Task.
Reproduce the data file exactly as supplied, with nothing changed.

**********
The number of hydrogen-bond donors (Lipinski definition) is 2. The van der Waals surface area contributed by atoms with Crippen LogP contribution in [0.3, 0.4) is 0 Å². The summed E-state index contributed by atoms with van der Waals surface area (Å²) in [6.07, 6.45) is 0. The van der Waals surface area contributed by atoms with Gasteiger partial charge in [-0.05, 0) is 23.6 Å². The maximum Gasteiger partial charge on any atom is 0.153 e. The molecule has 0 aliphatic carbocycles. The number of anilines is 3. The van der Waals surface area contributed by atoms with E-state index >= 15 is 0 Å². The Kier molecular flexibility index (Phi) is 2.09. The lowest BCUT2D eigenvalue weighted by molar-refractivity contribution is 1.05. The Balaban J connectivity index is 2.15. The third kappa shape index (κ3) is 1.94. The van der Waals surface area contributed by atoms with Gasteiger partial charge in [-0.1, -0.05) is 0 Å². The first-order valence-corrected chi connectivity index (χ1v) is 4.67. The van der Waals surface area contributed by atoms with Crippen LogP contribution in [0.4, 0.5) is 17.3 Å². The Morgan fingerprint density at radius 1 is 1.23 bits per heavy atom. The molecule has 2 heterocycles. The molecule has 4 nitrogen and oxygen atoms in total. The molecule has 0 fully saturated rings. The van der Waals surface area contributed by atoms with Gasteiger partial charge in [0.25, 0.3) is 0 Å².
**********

The number of hydrogen-bond donors (Lipinski definition) is 2. The van der Waals surface area contributed by atoms with Crippen LogP contribution in [0.3, 0.4) is 0 Å². The summed E-state index contributed by atoms with van der Waals surface area (Å²) in [6.07, 6.45) is 0. The van der Waals surface area contributed by atoms with Gasteiger partial charge in [-0.05, 0) is 23.6 Å². The maximum Gasteiger partial charge on any atom is 0.153 e. The molecule has 0 aliphatic carbocycles. The number of anilines is 3. The van der Waals surface area contributed by atoms with E-state index >= 15 is 0 Å². The Kier molecular flexibility index (Phi) is 2.09. The lowest BCUT2D eigenvalue weighted by molar-refractivity contribution is 1.05. The Balaban J connectivity index is 2.15. The third kappa shape index (κ3) is 1.94. The van der Waals surface area contributed by atoms with Gasteiger partial charge in [-0.1, -0.05) is 0 Å². The first-order valence-corrected chi connectivity index (χ1v) is 4.67. The van der Waals surface area contributed by atoms with Crippen LogP contribution in [0.4, 0.5) is 17.3 Å². The Morgan fingerprint density at radius 1 is 1.23 bits per heavy atom. The molecule has 2 heterocycles. The molecule has 4 nitrogen and oxygen atoms in total. The molecule has 0 fully saturated rings. The van der Waals surface area contributed by atoms with Gasteiger partial charge in [0.25, 0.3) is 0 Å².